Mr. David Heath (Somerton and Frome): I absolutely agree with my hon. Friend that there must be a full inquiry into the circumstances of the foot and mouth epidemic and its consequences for the wider economy. Does he agree that it should also examine how the disease was contained so effectively in those continental countries where outbreaks occurred, and why the containment of isolated cases in this country was so unsuccessful?
Mr. Foster: My hon. Friend is right. We need to look more widely into the matter. Indeed, I suspect that the inquiry should also look at how the rather different regime that exists in Scotland handled the crisis.
As he has done before, with the support of Liberal Democrat Members, the hon. Member for South Suffolk rightly raised the issue of consequential losses. He said that there was a need to look at the compensatory framework in relevant cases, and I very much agree with his remarks. The Government have already introduced a number of measures in connection with that matter, but they have not said for how long those measures will apply. Many people will be interested to know what the Government's plans are in that respect.
However, we hope that the new Department will look at other issues beyond the public inquiry into foot and mouth. Other hon. Members have already mentioned the protection of the green belt. We argue that the Government should look urgently at the possibility of introducing a greenfield development tax to make it more difficult to build on green fields. It is an obscenity that there are 150,000 homeless households in this country, and yet there are a staggering 750,000 empty houses. Before we start talking about building new houses on the green belt, we should look at measures to redress that ridiculous imbalance.
Mr. Gray: Corsham in my constituency is not far from the hon. Gentleman's constituency. The Government's proposal to build 850 houses on a brand-new greenfield site has been endorsed and permitted by the Liberal- Democrat controlled North Wiltshire district council. Does he agree with that or oppose it?
Mr. Foster: I do not know the full details of the case, so I shall not be drawn on that question. However, local authorities are being placed in a difficult position by the imposition of housebuilding targets by central Government. I hope that the hon. Gentleman will join me in trying to persuade the Government to change their approach. Local authorities should have a much greater say in setting such targets in their areas.
The Government should also consider a variety of other measures. For example, action should be taken to strengthen opportunities for farmers' markets in different parts of the country. That matter is especially close to my heart, as the first ever such market in this country was established in my constituency.
The Department should introduce measures to tackle the huge regulatory burden placed on people working in agriculture. Reference has been made already to the gold-plating of EU legislation, but other measures that need to be introduced include the establishment of one-stop shops where people working in agriculture can obtain information about the various farming support payments that are available. Perhaps the Government should also consider establishing a parliamentary ombudsman for those who work in agriculture.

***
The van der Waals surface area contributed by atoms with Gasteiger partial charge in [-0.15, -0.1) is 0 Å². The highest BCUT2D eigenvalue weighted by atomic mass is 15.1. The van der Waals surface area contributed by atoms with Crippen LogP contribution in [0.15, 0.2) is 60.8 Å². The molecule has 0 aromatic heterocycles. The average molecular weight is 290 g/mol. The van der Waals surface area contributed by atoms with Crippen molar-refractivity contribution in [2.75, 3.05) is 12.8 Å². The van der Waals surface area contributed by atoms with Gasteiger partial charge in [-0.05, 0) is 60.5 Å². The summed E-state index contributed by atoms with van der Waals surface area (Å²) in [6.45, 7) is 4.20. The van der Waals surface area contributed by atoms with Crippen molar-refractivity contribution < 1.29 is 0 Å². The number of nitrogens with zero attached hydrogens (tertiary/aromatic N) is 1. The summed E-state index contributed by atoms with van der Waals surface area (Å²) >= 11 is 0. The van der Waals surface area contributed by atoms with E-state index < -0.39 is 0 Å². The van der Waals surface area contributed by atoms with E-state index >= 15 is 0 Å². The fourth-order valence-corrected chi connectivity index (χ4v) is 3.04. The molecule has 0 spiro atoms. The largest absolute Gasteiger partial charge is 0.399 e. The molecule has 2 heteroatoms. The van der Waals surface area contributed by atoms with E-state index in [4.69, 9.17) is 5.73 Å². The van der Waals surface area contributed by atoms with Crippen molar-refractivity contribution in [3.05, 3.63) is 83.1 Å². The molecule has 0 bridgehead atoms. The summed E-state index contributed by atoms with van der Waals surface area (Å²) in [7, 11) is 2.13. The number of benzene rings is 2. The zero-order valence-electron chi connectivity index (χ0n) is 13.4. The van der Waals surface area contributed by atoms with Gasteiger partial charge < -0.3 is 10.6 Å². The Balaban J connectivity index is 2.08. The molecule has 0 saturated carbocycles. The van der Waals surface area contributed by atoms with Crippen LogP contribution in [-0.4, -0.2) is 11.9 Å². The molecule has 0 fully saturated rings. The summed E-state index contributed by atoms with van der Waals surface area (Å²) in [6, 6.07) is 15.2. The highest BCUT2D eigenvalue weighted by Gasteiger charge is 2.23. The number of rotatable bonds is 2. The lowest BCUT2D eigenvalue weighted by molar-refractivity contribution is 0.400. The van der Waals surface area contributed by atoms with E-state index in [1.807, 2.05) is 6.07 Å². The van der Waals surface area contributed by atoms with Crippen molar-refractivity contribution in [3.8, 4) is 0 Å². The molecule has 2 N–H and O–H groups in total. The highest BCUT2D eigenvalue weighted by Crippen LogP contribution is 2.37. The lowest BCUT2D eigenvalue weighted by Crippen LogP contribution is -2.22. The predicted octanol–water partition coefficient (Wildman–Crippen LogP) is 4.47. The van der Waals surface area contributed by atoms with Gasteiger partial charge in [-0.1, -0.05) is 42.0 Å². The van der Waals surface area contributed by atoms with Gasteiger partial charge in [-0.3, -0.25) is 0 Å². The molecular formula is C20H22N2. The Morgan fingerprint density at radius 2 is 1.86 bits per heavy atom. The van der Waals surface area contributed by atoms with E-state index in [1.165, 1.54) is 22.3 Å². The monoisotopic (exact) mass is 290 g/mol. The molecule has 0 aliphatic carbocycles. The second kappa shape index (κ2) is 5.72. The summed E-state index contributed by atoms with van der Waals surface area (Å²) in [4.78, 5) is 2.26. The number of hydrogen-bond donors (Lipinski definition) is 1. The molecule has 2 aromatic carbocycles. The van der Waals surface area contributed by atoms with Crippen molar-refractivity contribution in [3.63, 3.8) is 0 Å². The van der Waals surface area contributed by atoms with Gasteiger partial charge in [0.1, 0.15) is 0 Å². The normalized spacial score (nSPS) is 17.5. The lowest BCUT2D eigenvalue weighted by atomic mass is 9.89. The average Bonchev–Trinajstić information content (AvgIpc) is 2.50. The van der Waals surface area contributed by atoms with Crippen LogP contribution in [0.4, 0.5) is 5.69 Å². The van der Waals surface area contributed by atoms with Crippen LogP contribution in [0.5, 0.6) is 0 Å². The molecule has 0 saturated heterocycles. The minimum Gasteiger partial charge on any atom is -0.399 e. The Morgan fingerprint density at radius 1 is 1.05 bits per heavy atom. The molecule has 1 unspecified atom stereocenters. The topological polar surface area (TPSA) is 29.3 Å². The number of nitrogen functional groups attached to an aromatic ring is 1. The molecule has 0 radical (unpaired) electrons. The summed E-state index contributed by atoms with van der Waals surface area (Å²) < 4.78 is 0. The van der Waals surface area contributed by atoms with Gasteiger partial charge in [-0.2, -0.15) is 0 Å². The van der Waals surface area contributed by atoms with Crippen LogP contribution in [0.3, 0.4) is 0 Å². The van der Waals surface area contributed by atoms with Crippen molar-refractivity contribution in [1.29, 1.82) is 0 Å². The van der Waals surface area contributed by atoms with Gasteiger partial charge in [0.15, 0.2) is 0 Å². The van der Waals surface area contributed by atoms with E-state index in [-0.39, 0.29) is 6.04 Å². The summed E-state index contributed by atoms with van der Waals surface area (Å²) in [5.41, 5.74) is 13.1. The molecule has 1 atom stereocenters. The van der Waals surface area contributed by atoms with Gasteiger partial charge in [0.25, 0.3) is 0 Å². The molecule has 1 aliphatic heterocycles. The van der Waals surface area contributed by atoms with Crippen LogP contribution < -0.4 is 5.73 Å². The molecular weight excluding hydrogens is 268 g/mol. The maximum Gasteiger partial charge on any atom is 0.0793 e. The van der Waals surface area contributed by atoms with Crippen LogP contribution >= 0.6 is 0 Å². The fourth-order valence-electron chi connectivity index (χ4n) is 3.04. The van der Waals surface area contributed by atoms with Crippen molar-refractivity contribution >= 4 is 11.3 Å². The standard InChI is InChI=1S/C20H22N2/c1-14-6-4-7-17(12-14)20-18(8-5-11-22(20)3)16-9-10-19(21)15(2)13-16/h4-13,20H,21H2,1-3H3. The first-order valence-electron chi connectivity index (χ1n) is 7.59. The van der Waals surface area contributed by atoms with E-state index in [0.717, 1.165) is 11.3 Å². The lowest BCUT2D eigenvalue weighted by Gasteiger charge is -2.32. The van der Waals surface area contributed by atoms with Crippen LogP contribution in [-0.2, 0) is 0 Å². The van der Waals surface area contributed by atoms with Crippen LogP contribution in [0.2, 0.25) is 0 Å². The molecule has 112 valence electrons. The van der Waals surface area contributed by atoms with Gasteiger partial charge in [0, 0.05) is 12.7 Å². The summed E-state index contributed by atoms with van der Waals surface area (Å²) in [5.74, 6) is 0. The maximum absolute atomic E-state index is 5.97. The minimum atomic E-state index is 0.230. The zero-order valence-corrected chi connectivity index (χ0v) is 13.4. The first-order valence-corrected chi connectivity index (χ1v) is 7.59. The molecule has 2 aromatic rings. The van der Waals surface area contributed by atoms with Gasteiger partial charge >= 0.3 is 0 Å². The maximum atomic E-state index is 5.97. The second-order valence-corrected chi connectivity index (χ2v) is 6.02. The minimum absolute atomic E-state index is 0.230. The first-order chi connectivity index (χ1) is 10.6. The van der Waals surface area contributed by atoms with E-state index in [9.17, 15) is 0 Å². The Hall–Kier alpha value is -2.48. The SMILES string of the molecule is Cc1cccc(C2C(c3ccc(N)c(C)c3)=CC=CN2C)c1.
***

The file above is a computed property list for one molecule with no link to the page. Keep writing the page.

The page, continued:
The new Department also covers the crucial issue of the environment. The Labour Government have not shone on that issue in the past four years. They appointed Jonathon Porritt as their environmental adviser. In The Daily Telegraph on 16 October last year, he said:
In the past four years, under a Labour Government, the use of renewable energy has remained static at only 2 per cent. of the UK's primary energy, and targets to reduce soot and dust--the so-called PM10s--have been downgraded. In rural areas, air pollution is now at its worst for 10 years. Plans to tackle fuel poverty have been downgraded by the simple expedient of changing the definition. One million households have allegedly been taken out of fuel poverty by that means.
Under a Labour Government, we have had one of the lowest recycling rates in the EU. Sadly, even plans to reduce car use and increase cycling have been downgraded. It has not been a happy record. The Government could do a lot. They could take measures to boost recycling, make greater use of renewable sources of energy and increase the penalties on polluters. As the hon. Member for South Suffolk said, the Government could introduce rules of corporate environmental responsibility.
I agree that the Government need to take action not only in this country but elsewhere, not least in respect of the recent decision by President Bush on the Kyoto protocol. He has thrown down the gauntlet on action to deal with climate change. It is one thing to seek renegotiation of the protocol; it is another to repudiate it in the way that he has. I hope that the Government will recognise that it is debatable whether President Bush has a mandate for the line that he has taken. It is certainly debatable whether in the medium term the American economy can be sustained unless action is taken to minimise energy use. I hope that the Secretary of State and, even more important, the Prime Minister, will take the lead with our European partners in putting pressure on President Bush to rethink his disastrous decision.
It was a great disappointment that there was little evidence that the Prime Minister talked to President Bush about the Kyoto protocol during the summit last week when he had the opportunity to do so.